Alexis Smolensk said...

Amen, Jeremiah.

The facts are, I'm ashamed. I'd made the adventure for my players and it was my intention to portray the module step by step all the way through, as I started to do with the series of posts that ended here.

Then I got a threatening letter from my credit card company.

We sat staring at it, evaluating our options, talking to our daughter and friends; and the subject came up, well, you have that module, right? And you're working on that book, right? Have you thought about, you know, doing what every other artist in the universe is doing right now? Have you thought about crowd-funding?

So . . . I sat down and tidied up the adventure that was designed for me and my players. Then I sat down and wrote up all the details that I would normally keep in my head for the campaign; then I rewrote those details out so that anyone could make sense of them. My people went and investigated into things and we built a proposal and tidied that up. I worked throughout the week and wrote it up and put it forward on Superbowl Sunday - and then remembered that it was Superbowl Sunday. I had completely forgotten.

So there it is. My shame. My module. I apologize. I have tried to make it every bit as good an adventure for others as it would be in my hands; my players haven't even read it and that's hard for them, knowing they can have it right now for a price. But everything you say is true, Jeremiah. It is absolutely contrary to the ethos that is this blog.

Unfortunately, I'm being pushed into making it my livelihood for a while. And having broken my cherry and become a whore, I'm afraid it's probable that I'm going to continue as a streetwalker for some time. So it goes. I'm out of options.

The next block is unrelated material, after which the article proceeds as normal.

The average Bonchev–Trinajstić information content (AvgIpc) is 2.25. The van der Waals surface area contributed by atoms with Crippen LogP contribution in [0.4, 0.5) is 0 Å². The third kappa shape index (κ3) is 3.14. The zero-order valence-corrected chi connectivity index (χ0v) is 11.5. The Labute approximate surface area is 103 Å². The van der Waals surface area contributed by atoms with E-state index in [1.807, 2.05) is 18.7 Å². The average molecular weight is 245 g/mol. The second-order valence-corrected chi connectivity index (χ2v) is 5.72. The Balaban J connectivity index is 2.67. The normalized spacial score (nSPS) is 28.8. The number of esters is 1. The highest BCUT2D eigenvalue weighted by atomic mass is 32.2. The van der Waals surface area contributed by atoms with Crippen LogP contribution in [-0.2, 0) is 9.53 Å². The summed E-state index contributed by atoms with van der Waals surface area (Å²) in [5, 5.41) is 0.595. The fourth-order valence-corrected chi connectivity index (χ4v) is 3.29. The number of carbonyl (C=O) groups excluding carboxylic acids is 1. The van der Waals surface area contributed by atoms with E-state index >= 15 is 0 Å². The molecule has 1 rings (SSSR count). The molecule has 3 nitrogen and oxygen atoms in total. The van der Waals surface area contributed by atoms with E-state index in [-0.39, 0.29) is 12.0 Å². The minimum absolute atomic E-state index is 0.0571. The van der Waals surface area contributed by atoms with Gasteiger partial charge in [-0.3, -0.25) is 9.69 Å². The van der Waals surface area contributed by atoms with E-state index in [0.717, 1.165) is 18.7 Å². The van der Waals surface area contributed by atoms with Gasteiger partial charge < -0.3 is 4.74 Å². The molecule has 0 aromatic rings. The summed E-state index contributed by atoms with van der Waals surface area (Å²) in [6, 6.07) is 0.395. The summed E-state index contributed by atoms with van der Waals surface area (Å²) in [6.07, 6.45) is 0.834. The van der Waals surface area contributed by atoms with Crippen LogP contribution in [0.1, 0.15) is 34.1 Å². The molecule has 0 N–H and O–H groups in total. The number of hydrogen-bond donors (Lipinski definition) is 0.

I am sorry.

Jeremiah Scott said...

I love response with a good whore analogy. LOL.

Here is not my place to share my personal life, but in the interest of commiseration I'll say I feel your pain. I started my own business a little more than a year ago, building an intelligent sleep mask. Then eight months ago, I had a daughter (our first)--just two weeks before I graduated (albeit, a decade late) from engineering school.

In the time since then, I've racked up $10,000 in medical debt owing to my daughter's blocked kidney that required surgery, I've sold almost everything I own that isn't bolted to the ground just to pay my bills, I've maxed out my credit, I've borrowed from friends and family, and my marriage has been wrecked nearly beyond repair. During this time, I've been able to take just two paychecks from my business--though it's a 60 hour a week job. My wife was out of work after the baby was born and has only returned part time.